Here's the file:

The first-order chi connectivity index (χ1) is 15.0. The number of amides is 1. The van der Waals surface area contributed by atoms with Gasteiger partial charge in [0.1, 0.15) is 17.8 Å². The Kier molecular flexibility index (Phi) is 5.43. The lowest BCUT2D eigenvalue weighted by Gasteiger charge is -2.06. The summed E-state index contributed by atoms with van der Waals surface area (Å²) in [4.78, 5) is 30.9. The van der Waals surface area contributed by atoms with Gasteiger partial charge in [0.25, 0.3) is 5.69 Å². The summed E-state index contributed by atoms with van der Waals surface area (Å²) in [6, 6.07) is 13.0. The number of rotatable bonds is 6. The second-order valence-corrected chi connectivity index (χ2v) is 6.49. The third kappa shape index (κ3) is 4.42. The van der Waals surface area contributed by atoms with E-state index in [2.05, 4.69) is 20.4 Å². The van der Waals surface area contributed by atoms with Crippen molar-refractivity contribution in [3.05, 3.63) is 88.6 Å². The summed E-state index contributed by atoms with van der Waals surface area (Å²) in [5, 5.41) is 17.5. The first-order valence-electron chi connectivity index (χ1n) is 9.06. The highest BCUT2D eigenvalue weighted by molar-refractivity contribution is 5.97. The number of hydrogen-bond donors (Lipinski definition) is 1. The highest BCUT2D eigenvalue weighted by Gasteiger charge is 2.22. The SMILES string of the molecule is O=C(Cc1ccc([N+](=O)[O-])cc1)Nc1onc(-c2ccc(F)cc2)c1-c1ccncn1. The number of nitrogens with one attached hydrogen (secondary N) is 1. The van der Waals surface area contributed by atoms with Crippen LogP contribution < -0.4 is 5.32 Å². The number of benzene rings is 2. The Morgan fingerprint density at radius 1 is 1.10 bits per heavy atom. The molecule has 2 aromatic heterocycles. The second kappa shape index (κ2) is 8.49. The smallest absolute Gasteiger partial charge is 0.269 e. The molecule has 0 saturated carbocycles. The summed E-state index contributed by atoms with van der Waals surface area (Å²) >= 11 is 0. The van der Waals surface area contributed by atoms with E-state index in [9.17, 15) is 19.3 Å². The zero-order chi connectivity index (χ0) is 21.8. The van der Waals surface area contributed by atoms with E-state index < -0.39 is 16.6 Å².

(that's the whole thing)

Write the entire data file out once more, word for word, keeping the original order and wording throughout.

The first-order chi connectivity index (χ1) is 15.0. The number of amides is 1. The van der Waals surface area contributed by atoms with Gasteiger partial charge in [0.1, 0.15) is 17.8 Å². The Kier molecular flexibility index (Phi) is 5.43. The lowest BCUT2D eigenvalue weighted by Gasteiger charge is -2.06. The summed E-state index contributed by atoms with van der Waals surface area (Å²) in [4.78, 5) is 30.9. The van der Waals surface area contributed by atoms with Gasteiger partial charge in [0.25, 0.3) is 5.69 Å². The summed E-state index contributed by atoms with van der Waals surface area (Å²) in [6, 6.07) is 13.0. The number of rotatable bonds is 6. The second-order valence-corrected chi connectivity index (χ2v) is 6.49. The third kappa shape index (κ3) is 4.42. The van der Waals surface area contributed by atoms with E-state index in [2.05, 4.69) is 20.4 Å². The van der Waals surface area contributed by atoms with Crippen molar-refractivity contribution in [3.05, 3.63) is 88.6 Å². The summed E-state index contributed by atoms with van der Waals surface area (Å²) in [5, 5.41) is 17.5. The first-order valence-electron chi connectivity index (χ1n) is 9.06. The highest BCUT2D eigenvalue weighted by molar-refractivity contribution is 5.97. The number of hydrogen-bond donors (Lipinski definition) is 1. The highest BCUT2D eigenvalue weighted by Gasteiger charge is 2.22. The SMILES string of the molecule is O=C(Cc1ccc([N+](=O)[O-])cc1)Nc1onc(-c2ccc(F)cc2)c1-c1ccncn1. The number of nitrogens with one attached hydrogen (secondary N) is 1. The van der Waals surface area contributed by atoms with Crippen LogP contribution < -0.4 is 5.32 Å². The number of benzene rings is 2. The Morgan fingerprint density at radius 1 is 1.10 bits per heavy atom. The molecule has 2 aromatic heterocycles. The second kappa shape index (κ2) is 8.49. The smallest absolute Gasteiger partial charge is 0.269 e. The molecule has 0 saturated carbocycles. The summed E-state index contributed by atoms with van der Waals surface area (Å²) >= 11 is 0. The van der Waals surface area contributed by atoms with E-state index in [9.17, 15) is 19.3 Å². The zero-order chi connectivity index (χ0) is 21.8. The van der Waals surface area contributed by atoms with E-state index < -0.39 is 16.6 Å².